(To Iago) If thou beest a devil I cannot kill thee.
(He wounds Iago).
The Norton Shakespeare – Othello, 5.2.292-293
Because the devil has hoofed feet, Othello interprets Iago’s feet as the devil’s—and, therefore, Iago as the incarnate devil. Othello says he cannot kill Iago because the devil cannot be killed—Othello sees Iago as an embodiment of the devil. Even if Iago is not physically malformed, Othello sees him that way.
This is similar to Richard III, where any physical malformation Richard III has implies a greater inner deformity of his mind because, in Othello’s eyes, Iago has an external marker for his inner deformity. Here, Othello also relates to the dogs and Lady Anne in Richard III, because, for Othello, any physical malformation Iago has implies a greater inner deformity of his mind.
In Shakespeare’s King Lear, Albany compares Goneril’s mind to that of the devil’s:
See thyself, devil!
Proper deformity shows not in the fiend
So horrid as in woman.
The Norton Shakespeare – King Lear 4.2.60-63
Some productions’ interpretations of this verse include Albany holding a mirror to Goneril’s face so she can “see herself” as the devil which she has become. In these productions, Albany is attempting to show Goneril her inner deformity, regardless of her exterior appearance. If Goneril did not have the appearance of a virtuous woman, Albany would treat her as the devil should be treated. Albany is not only comparing Goneril’s mind to that of the devil, but he hurls the insult that she is the devil incarnate—therefore, she is deformed.
This is similar to how Othello also views Iago as the incarnate devil in OTHELLO. Both Othello and Albany view Iago or Goneril as the incarnate devil—and therefore, deformed. The main difference between Othello and Albany’s perspectives is that Othello sees an external marking of deformity—hoofed feet—on Iago, while Albany is perplexed because Goneril has no such identification. Lady Anne and the dogs in Richard III, also relate to Albany’s perspective because Richard III may or may not have an external maker of malformation, but they are still able to percieve an internal deformity of his mind. Moreover, Antonio has a similar experience to Albany in Twelfth Night because he is perplexed by a seeming inner deformity in Cessario (Viola) with no external marker of such a deformity.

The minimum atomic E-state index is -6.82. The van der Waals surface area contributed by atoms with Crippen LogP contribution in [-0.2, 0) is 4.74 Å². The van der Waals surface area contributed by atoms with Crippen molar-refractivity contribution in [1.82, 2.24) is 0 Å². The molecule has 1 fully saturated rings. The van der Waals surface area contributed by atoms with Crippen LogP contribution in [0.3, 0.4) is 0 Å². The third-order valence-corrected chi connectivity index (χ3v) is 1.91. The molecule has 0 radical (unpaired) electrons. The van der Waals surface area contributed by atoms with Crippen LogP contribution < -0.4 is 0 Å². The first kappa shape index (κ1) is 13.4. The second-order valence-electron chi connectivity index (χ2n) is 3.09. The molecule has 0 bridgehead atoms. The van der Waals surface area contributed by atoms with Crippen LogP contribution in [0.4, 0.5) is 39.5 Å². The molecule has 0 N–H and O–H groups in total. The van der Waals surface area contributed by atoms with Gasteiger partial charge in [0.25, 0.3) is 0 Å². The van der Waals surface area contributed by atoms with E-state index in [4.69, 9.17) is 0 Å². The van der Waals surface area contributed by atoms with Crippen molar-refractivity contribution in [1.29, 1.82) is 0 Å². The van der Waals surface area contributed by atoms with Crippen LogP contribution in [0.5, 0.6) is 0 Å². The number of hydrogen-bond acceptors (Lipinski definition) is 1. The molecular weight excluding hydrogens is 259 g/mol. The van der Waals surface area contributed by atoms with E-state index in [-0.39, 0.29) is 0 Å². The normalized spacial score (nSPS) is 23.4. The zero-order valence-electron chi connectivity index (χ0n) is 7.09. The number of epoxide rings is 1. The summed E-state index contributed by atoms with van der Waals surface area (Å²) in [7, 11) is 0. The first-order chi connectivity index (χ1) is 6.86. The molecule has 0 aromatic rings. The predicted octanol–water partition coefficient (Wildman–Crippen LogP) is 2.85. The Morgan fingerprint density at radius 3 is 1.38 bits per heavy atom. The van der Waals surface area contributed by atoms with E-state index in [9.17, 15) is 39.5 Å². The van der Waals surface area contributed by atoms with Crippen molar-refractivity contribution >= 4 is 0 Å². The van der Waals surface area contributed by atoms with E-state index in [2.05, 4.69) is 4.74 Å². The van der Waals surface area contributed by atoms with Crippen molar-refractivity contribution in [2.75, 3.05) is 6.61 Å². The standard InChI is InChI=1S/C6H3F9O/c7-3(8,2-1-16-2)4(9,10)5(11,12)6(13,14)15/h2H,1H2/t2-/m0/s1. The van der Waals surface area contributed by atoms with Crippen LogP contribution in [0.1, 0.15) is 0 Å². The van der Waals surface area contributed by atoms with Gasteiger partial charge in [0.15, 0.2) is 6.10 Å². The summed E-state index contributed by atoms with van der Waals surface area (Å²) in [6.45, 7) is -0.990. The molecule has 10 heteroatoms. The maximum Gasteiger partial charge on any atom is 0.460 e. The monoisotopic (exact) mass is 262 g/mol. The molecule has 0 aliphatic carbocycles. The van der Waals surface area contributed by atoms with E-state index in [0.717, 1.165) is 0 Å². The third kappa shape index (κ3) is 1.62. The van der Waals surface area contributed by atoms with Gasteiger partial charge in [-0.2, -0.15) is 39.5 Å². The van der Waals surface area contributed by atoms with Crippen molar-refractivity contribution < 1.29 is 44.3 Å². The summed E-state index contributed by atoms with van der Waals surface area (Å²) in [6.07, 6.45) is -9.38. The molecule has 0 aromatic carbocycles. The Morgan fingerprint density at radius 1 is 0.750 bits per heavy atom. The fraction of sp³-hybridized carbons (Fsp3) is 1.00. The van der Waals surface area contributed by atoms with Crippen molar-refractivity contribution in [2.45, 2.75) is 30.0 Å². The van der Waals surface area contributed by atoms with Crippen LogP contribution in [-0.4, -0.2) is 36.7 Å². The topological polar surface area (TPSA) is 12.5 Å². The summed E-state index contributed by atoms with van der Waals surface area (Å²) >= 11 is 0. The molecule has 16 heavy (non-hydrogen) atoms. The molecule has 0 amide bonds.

In Twelfth Night, in a case of mistaken identity of twins, Viola and Sebastian, Antonio feels betrayed. Antonio has been the inseparable friend of Sebastian for several months and now feels as though Sebastian has forgotten him. However, Antonio addresses Sebastian’s twin, Viola, dressed as a man, and she has no idea who he is:
But O, how vile an ideal proves this god!
Thou hast, Sebastian, done good feature shame.
In nature there’s no blemish but the mind;
None can be called deformed but the unkind.
Virtue is beauty, but the beauteous evil
Are empty trunks o’er-flourished by the devil.
The Norton Shakespeare – Twelfth Night, Or What You Will, 3.4.329-334
Antonio also alludes to a similar fascination with inner and outer beauty—or deformity—like Lady Anne and the dogs in Richard III, Albany in KING LEAR, and Othello in OTHELLO. Antonio describes how Sebastian still looks the same, but has become devious internally—because Antonio is really speaking to Sebastian’s twin, Viola, dressed as Cesario.
This divisiveness causes Antonio to call Cesario (Viola) beautiful on the outside, but, essentially, deformed on the inside—relating her to an empty box constructed by the devil. That is, Antonio believes Sebastian to be perfect on the outside and the devil incarnate on the inside because Cesario (Viola) does not know who Antonio is. This relates to OTHELLO and KING LEAR, where Othello and Albany also view Iago or Goneril as the incarnate devil.
Each of these common strands of deformity in Richard III, Othello, King Lear, and Twelfth Night function as a larger commentary on how Shakespeare’s intention could have been to complicate deformity and what it means to actually be deformed. This series has ranged from deformities of the body, mind, and text and has allowed us to realize their ambiguity. The connections between each of these plays and their ambiguous deformities has proven that the definition of deformity, provided by the OXFORD ENGLISH DICTIONARY, is complex and not singularly applicable.